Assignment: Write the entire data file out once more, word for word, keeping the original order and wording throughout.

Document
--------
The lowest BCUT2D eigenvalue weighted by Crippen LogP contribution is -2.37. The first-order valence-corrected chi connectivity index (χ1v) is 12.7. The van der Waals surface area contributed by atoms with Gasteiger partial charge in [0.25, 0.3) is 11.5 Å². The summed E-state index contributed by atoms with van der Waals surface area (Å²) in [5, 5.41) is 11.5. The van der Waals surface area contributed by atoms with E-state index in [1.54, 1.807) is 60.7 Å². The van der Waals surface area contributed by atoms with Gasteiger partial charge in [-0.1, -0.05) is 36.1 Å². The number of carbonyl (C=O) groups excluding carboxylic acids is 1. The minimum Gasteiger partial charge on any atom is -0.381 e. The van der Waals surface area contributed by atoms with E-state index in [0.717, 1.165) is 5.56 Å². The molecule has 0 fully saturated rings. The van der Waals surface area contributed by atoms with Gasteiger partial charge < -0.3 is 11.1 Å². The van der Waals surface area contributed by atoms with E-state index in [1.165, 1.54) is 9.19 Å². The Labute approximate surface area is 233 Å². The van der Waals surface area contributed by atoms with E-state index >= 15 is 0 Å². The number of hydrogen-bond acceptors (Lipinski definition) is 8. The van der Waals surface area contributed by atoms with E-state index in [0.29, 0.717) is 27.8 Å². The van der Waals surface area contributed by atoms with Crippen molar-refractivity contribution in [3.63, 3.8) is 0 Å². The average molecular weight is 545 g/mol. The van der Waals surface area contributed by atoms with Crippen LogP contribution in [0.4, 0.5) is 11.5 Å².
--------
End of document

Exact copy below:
The lowest BCUT2D eigenvalue weighted by Crippen LogP contribution is -2.37. The first-order valence-corrected chi connectivity index (χ1v) is 12.7. The van der Waals surface area contributed by atoms with Gasteiger partial charge in [0.25, 0.3) is 11.5 Å². The summed E-state index contributed by atoms with van der Waals surface area (Å²) in [5, 5.41) is 11.5. The van der Waals surface area contributed by atoms with E-state index in [1.54, 1.807) is 60.7 Å². The van der Waals surface area contributed by atoms with Gasteiger partial charge in [-0.1, -0.05) is 36.1 Å². The number of carbonyl (C=O) groups excluding carboxylic acids is 1. The minimum Gasteiger partial charge on any atom is -0.381 e. The van der Waals surface area contributed by atoms with E-state index in [0.717, 1.165) is 5.56 Å². The molecule has 0 fully saturated rings. The van der Waals surface area contributed by atoms with Gasteiger partial charge < -0.3 is 11.1 Å². The van der Waals surface area contributed by atoms with E-state index in [1.165, 1.54) is 9.19 Å². The Labute approximate surface area is 233 Å². The van der Waals surface area contributed by atoms with E-state index >= 15 is 0 Å². The number of hydrogen-bond acceptors (Lipinski definition) is 8. The van der Waals surface area contributed by atoms with E-state index in [0.29, 0.717) is 27.8 Å². The van der Waals surface area contributed by atoms with Crippen molar-refractivity contribution in [3.63, 3.8) is 0 Å². The average molecular weight is 545 g/mol. The van der Waals surface area contributed by atoms with Crippen LogP contribution in [0.4, 0.5) is 11.5 Å².